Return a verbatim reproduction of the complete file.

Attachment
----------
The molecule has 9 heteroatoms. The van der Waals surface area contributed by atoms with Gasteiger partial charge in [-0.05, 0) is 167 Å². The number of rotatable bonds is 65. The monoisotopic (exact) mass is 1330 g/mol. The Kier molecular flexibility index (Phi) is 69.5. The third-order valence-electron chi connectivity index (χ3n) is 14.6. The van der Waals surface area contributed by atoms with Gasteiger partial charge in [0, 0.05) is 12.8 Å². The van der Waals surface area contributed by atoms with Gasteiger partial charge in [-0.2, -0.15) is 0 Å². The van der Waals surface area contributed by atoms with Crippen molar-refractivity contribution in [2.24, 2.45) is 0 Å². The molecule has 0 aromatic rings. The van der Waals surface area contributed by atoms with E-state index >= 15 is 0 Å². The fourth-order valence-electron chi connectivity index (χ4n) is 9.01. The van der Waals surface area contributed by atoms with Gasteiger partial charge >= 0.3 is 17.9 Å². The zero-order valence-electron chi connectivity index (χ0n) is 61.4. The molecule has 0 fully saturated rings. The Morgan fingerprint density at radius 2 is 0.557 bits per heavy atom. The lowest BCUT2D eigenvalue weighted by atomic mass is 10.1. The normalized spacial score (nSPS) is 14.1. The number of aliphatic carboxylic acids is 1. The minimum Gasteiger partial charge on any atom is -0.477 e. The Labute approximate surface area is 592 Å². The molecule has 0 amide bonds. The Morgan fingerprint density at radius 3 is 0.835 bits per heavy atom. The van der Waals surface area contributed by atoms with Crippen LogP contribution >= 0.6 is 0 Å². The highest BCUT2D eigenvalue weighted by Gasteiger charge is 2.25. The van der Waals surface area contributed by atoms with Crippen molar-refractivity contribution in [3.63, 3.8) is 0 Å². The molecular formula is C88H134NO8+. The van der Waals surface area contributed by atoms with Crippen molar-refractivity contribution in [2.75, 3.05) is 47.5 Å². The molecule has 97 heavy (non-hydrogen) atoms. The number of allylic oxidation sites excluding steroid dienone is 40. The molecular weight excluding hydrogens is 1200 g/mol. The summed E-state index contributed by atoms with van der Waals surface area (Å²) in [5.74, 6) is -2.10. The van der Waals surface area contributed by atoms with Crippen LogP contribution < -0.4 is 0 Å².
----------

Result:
The molecule has 9 heteroatoms. The van der Waals surface area contributed by atoms with Gasteiger partial charge in [-0.05, 0) is 167 Å². The number of rotatable bonds is 65. The monoisotopic (exact) mass is 1330 g/mol. The Kier molecular flexibility index (Phi) is 69.5. The third-order valence-electron chi connectivity index (χ3n) is 14.6. The van der Waals surface area contributed by atoms with Gasteiger partial charge in [0, 0.05) is 12.8 Å². The van der Waals surface area contributed by atoms with Gasteiger partial charge in [-0.2, -0.15) is 0 Å². The van der Waals surface area contributed by atoms with Crippen molar-refractivity contribution in [2.24, 2.45) is 0 Å². The molecule has 0 aromatic rings. The van der Waals surface area contributed by atoms with E-state index >= 15 is 0 Å². The fourth-order valence-electron chi connectivity index (χ4n) is 9.01. The van der Waals surface area contributed by atoms with Gasteiger partial charge >= 0.3 is 17.9 Å². The zero-order valence-electron chi connectivity index (χ0n) is 61.4. The molecule has 0 fully saturated rings. The Morgan fingerprint density at radius 2 is 0.557 bits per heavy atom. The lowest BCUT2D eigenvalue weighted by atomic mass is 10.1. The normalized spacial score (nSPS) is 14.1. The number of aliphatic carboxylic acids is 1. The minimum Gasteiger partial charge on any atom is -0.477 e. The Labute approximate surface area is 592 Å². The molecule has 0 amide bonds. The Morgan fingerprint density at radius 3 is 0.835 bits per heavy atom. The van der Waals surface area contributed by atoms with Crippen LogP contribution >= 0.6 is 0 Å². The highest BCUT2D eigenvalue weighted by Gasteiger charge is 2.25. The van der Waals surface area contributed by atoms with Crippen molar-refractivity contribution in [3.63, 3.8) is 0 Å². The molecular formula is C88H134NO8+. The van der Waals surface area contributed by atoms with Crippen molar-refractivity contribution in [2.75, 3.05) is 47.5 Å². The molecule has 97 heavy (non-hydrogen) atoms. The number of allylic oxidation sites excluding steroid dienone is 40. The molecular weight excluding hydrogens is 1200 g/mol. The summed E-state index contributed by atoms with van der Waals surface area (Å²) in [5.74, 6) is -2.10. The van der Waals surface area contributed by atoms with Crippen LogP contribution < -0.4 is 0 Å².